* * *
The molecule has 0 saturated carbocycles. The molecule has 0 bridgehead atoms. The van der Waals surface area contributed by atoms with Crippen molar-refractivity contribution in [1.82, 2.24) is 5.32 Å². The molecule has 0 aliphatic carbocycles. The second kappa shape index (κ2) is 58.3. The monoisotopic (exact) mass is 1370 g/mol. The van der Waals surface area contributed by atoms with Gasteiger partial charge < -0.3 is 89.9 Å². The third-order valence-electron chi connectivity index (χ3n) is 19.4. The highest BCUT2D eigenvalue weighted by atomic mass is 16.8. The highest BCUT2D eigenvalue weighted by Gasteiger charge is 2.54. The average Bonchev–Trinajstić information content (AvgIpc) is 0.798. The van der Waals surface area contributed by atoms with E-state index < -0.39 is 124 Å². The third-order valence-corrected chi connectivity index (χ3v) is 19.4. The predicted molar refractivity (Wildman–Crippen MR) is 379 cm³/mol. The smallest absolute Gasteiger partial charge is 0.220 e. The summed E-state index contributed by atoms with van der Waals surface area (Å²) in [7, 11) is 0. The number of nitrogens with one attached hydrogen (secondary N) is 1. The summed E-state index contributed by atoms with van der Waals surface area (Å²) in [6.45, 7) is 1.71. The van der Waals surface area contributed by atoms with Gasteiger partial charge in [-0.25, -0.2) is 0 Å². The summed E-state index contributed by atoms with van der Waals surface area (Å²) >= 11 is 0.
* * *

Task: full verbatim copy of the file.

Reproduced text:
The molecule has 0 saturated carbocycles. The molecule has 0 bridgehead atoms. The van der Waals surface area contributed by atoms with Crippen molar-refractivity contribution in [1.82, 2.24) is 5.32 Å². The molecule has 0 aliphatic carbocycles. The second kappa shape index (κ2) is 58.3. The monoisotopic (exact) mass is 1370 g/mol. The van der Waals surface area contributed by atoms with Gasteiger partial charge < -0.3 is 89.9 Å². The third-order valence-electron chi connectivity index (χ3n) is 19.4. The highest BCUT2D eigenvalue weighted by atomic mass is 16.8. The highest BCUT2D eigenvalue weighted by Gasteiger charge is 2.54. The average Bonchev–Trinajstić information content (AvgIpc) is 0.798. The van der Waals surface area contributed by atoms with E-state index < -0.39 is 124 Å². The third-order valence-corrected chi connectivity index (χ3v) is 19.4. The predicted molar refractivity (Wildman–Crippen MR) is 379 cm³/mol. The smallest absolute Gasteiger partial charge is 0.220 e. The summed E-state index contributed by atoms with van der Waals surface area (Å²) in [7, 11) is 0. The number of nitrogens with one attached hydrogen (secondary N) is 1. The summed E-state index contributed by atoms with van der Waals surface area (Å²) in [6.45, 7) is 1.71. The van der Waals surface area contributed by atoms with Gasteiger partial charge in [-0.25, -0.2) is 0 Å². The summed E-state index contributed by atoms with van der Waals surface area (Å²) >= 11 is 0.